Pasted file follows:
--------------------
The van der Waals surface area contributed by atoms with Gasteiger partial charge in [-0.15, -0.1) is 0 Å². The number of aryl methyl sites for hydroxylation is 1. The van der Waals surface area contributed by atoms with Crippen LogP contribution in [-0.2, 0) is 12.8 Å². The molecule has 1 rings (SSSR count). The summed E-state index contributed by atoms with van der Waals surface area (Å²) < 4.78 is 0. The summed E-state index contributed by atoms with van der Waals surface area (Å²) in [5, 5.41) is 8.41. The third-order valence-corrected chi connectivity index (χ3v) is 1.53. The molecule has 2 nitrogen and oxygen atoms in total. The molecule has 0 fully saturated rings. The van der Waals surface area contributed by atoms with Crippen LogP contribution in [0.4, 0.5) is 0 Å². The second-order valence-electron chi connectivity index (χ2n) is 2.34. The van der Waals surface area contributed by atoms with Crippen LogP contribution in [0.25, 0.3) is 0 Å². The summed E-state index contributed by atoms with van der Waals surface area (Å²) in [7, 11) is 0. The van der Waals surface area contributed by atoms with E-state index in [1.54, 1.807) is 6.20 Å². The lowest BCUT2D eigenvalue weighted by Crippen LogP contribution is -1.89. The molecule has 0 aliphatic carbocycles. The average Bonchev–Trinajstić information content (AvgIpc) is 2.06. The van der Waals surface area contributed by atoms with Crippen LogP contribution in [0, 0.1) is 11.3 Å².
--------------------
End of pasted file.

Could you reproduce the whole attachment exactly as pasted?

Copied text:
The van der Waals surface area contributed by atoms with Gasteiger partial charge in [-0.15, -0.1) is 0 Å². The number of aryl methyl sites for hydroxylation is 1. The van der Waals surface area contributed by atoms with Crippen LogP contribution in [-0.2, 0) is 12.8 Å². The molecule has 1 rings (SSSR count). The summed E-state index contributed by atoms with van der Waals surface area (Å²) < 4.78 is 0. The summed E-state index contributed by atoms with van der Waals surface area (Å²) in [5, 5.41) is 8.41. The third-order valence-corrected chi connectivity index (χ3v) is 1.53. The molecule has 2 nitrogen and oxygen atoms in total. The molecule has 0 fully saturated rings. The van der Waals surface area contributed by atoms with Crippen LogP contribution in [0.4, 0.5) is 0 Å². The second-order valence-electron chi connectivity index (χ2n) is 2.34. The van der Waals surface area contributed by atoms with Crippen LogP contribution in [0.25, 0.3) is 0 Å². The summed E-state index contributed by atoms with van der Waals surface area (Å²) in [7, 11) is 0. The van der Waals surface area contributed by atoms with E-state index in [1.54, 1.807) is 6.20 Å². The lowest BCUT2D eigenvalue weighted by Crippen LogP contribution is -1.89. The molecule has 0 aliphatic carbocycles. The average Bonchev–Trinajstić information content (AvgIpc) is 2.06. The van der Waals surface area contributed by atoms with Crippen LogP contribution in [0, 0.1) is 11.3 Å².